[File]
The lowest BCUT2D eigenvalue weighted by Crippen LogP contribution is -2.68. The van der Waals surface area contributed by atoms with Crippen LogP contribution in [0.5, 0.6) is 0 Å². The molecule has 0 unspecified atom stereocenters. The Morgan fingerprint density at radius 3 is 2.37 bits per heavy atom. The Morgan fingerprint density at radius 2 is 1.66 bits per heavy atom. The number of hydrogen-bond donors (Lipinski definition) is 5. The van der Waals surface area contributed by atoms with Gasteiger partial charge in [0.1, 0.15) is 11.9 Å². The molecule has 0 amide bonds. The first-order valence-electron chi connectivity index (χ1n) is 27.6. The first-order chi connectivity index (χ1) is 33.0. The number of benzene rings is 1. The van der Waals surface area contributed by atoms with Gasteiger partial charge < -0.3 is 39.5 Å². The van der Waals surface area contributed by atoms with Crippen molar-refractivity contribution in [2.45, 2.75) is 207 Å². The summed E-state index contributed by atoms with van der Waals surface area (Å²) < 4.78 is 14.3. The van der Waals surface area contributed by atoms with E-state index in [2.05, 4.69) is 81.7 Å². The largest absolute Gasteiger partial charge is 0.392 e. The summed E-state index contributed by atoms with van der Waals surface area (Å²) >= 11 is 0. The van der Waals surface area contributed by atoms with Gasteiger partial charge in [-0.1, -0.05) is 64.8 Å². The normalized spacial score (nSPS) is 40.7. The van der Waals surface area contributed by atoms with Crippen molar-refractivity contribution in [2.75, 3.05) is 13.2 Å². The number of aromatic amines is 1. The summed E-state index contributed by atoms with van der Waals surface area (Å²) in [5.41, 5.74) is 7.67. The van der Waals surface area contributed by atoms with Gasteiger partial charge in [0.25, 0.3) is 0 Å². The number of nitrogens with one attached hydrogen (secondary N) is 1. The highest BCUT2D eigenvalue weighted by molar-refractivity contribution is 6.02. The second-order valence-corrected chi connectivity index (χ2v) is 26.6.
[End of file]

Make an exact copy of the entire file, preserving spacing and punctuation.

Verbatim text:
The lowest BCUT2D eigenvalue weighted by Crippen LogP contribution is -2.68. The van der Waals surface area contributed by atoms with Crippen LogP contribution in [0.5, 0.6) is 0 Å². The molecule has 0 unspecified atom stereocenters. The Morgan fingerprint density at radius 3 is 2.37 bits per heavy atom. The Morgan fingerprint density at radius 2 is 1.66 bits per heavy atom. The number of hydrogen-bond donors (Lipinski definition) is 5. The van der Waals surface area contributed by atoms with Gasteiger partial charge in [0.1, 0.15) is 11.9 Å². The molecule has 0 amide bonds. The first-order valence-electron chi connectivity index (χ1n) is 27.6. The first-order chi connectivity index (χ1) is 33.0. The number of benzene rings is 1. The van der Waals surface area contributed by atoms with Gasteiger partial charge < -0.3 is 39.5 Å². The van der Waals surface area contributed by atoms with Crippen molar-refractivity contribution in [2.45, 2.75) is 207 Å². The summed E-state index contributed by atoms with van der Waals surface area (Å²) < 4.78 is 14.3. The van der Waals surface area contributed by atoms with E-state index in [2.05, 4.69) is 81.7 Å². The largest absolute Gasteiger partial charge is 0.392 e. The summed E-state index contributed by atoms with van der Waals surface area (Å²) >= 11 is 0. The van der Waals surface area contributed by atoms with Gasteiger partial charge in [-0.1, -0.05) is 64.8 Å². The normalized spacial score (nSPS) is 40.7. The van der Waals surface area contributed by atoms with Crippen molar-refractivity contribution in [2.75, 3.05) is 13.2 Å². The number of aromatic amines is 1. The summed E-state index contributed by atoms with van der Waals surface area (Å²) in [5.41, 5.74) is 7.67. The van der Waals surface area contributed by atoms with Gasteiger partial charge in [0.25, 0.3) is 0 Å². The number of nitrogens with one attached hydrogen (secondary N) is 1. The highest BCUT2D eigenvalue weighted by molar-refractivity contribution is 6.02. The second-order valence-corrected chi connectivity index (χ2v) is 26.6.